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Interactive 1997 TRI Maps and Data

Click Here to go directly to the 1997 TRI Web Map Project.

May 29, 1999:
We have finished uploading the 1997 TRI WebMaps for the Western States (excluding Alaska and Hawaii). There are yet some things to be desired.

Shortcomings and Caveats:
These shortcomings are due mostly to our desire to experiment with mapping a large data set like TRI and get it on the internet as quickly as possible. For these reasons we made several decisions to accomplish this. First, we kept the overlap between maps to a minimum (10%) so that fewer images were required. A larger overlap would have made navigation smoother (see our latest work for SVTC to see how more overlap smooths navigation). Second, we did not zoom down to the street level because this would have involved even more images. Third, as a result of our second decision (above), we had to make the icons indentifying the TRI facilities rather small so that individual facilities that were close to one another are distinguishable.

Positive Features:
Given all this we feel that this first effort has many positive features. The maps load very quickly even though they are quite large by WebMap standards. The lack of multiple zoom levels gets you down to the working level, where the facility icons are "hittable," quite quickly. The smallish 10% overlap means that you are able to "pan" around the map quite quickly. We are very pleased with our decision to link to RTK Net for more detailed TRI reports. They are a good "match" with our desire to make the information readily available in a quick and easily understood fashion. RTK Net provides the "cornerstone" for Right-To-Know information in the U.S.

GIS Mapserver?
Why in the heck didn't we use a GIS mapserver for such a big project? This is certainly an alternative. We have created such a server for our client, Cruzio. Similar to this project it is based on Maptitude GIS by Caliper Corporation, the fastest GIS and GIS mapservers around, in our experience. Unfortunately the cost, technical expertise, and lack of ready access to a server keep this out of the reach of most people. Because of this we wanted to create a project using an alternative that is low cost and available to everyone who has a website.

Nuts and Bolts:
We used Maptitude to create the maps for this project. Maptitude is still, in our experience, the best GIS value around. It can handle very large map layers quite well, while competitors slow to a crawl, and it comes packaged with most all of the base map layers you will need. The most amazing product though is Web GIS Lite created by Aran Meuser (yes, it is more than a coincidence that he shares my last name - he's my son). It does all of the hard work for you. I urge you to check out Web GIS Lite and Maptitude.

Future Stuff:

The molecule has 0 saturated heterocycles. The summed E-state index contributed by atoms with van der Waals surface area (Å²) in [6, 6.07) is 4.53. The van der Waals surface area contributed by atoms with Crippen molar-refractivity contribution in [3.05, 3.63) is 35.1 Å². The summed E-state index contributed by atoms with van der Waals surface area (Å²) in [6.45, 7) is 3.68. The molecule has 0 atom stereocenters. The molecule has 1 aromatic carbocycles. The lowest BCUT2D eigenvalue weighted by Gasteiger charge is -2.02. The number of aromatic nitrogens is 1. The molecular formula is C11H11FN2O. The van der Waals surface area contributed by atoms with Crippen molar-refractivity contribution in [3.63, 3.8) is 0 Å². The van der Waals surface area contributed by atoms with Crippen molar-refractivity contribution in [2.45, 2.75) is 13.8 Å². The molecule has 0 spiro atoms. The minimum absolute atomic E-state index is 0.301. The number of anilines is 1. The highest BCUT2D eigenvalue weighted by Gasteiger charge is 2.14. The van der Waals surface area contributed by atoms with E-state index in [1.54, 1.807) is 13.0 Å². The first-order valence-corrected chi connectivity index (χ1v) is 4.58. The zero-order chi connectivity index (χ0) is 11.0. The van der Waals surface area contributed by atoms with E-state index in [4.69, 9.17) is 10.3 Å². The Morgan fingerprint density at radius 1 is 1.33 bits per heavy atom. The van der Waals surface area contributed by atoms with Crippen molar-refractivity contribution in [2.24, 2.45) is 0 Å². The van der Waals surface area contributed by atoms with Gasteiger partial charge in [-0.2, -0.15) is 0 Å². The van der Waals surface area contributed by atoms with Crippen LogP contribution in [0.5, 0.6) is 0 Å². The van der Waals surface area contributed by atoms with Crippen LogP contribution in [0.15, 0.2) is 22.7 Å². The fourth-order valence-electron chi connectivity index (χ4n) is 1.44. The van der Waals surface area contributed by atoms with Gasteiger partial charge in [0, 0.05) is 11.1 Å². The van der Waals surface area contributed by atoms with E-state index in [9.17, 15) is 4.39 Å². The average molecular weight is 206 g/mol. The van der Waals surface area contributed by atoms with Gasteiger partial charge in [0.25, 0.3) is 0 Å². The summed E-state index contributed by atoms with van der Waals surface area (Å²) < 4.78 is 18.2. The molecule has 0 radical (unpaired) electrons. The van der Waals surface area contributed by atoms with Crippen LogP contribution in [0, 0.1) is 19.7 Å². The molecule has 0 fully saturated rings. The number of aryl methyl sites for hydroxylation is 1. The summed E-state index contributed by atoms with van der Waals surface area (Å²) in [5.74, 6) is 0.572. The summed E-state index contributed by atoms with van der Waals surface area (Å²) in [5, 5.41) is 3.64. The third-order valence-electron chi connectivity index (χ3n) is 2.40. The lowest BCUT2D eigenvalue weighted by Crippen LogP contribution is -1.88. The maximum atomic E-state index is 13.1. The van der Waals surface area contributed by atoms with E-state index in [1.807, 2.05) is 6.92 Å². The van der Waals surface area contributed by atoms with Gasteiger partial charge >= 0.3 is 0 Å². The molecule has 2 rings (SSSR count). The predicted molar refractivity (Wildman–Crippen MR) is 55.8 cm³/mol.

We are continually exploring new products and programs that will lower the cost and ease the process of creating WebMap projects. Two products that we are looking at now are Manifold GIS and AGIS, a shareware GIS program. Both of these products show great promise. Visit their pages and check them out.

Contact Us:
If we can be of any help to you please contact us. Also, remember to check out the SVTC WebMaps for a better demonstration of the power of Web GIS Lite and Maptitude GIS.

Mike Meuser

May 24, 1999:
Visit our 1997 Toxic Release Inventory (TRI) nationwide interactive web mapsite. The maps show 1997 (latest data release) TRI facilities in California, Oregon, Washington, Idaho, Nevada, and Arizona. Over the next 10 days or so we will be adding the balance of the Western states. All facilities are linked to full TRI reports provided by RTK Net. These reports offer details about releases and transfers and also indicate the destination of transferred toxic wastes. Many of the chemicals in the RTK reports are linked to their own database or the EPA Iris database.

Worst Case Scenarios:
Also, many of these facilities (and many more) will be required to file "worst case scenario" reports to EPA in June, 1999. In the next weeks we will provide contact information so that you can obtain these reports for your region.

Click Here to go directly to the 1997 TRI Web Map Project.
Didn't find what you are looking for? We've been online since 1996 and have created 1000's of pages. Search below and you may find just what you are looking for.

Michael R. Meuser
Data Research & GIS Specialist is an independent firm specializing in GIS project development and data research. We created the first U.S. based interactive toxic chemical facility maps on the internet in 1996 and we have been online ever since. Learn more about us and our services.

Have a project in mind? If you have data, GIS project or custom shapefile needs contact Mike.

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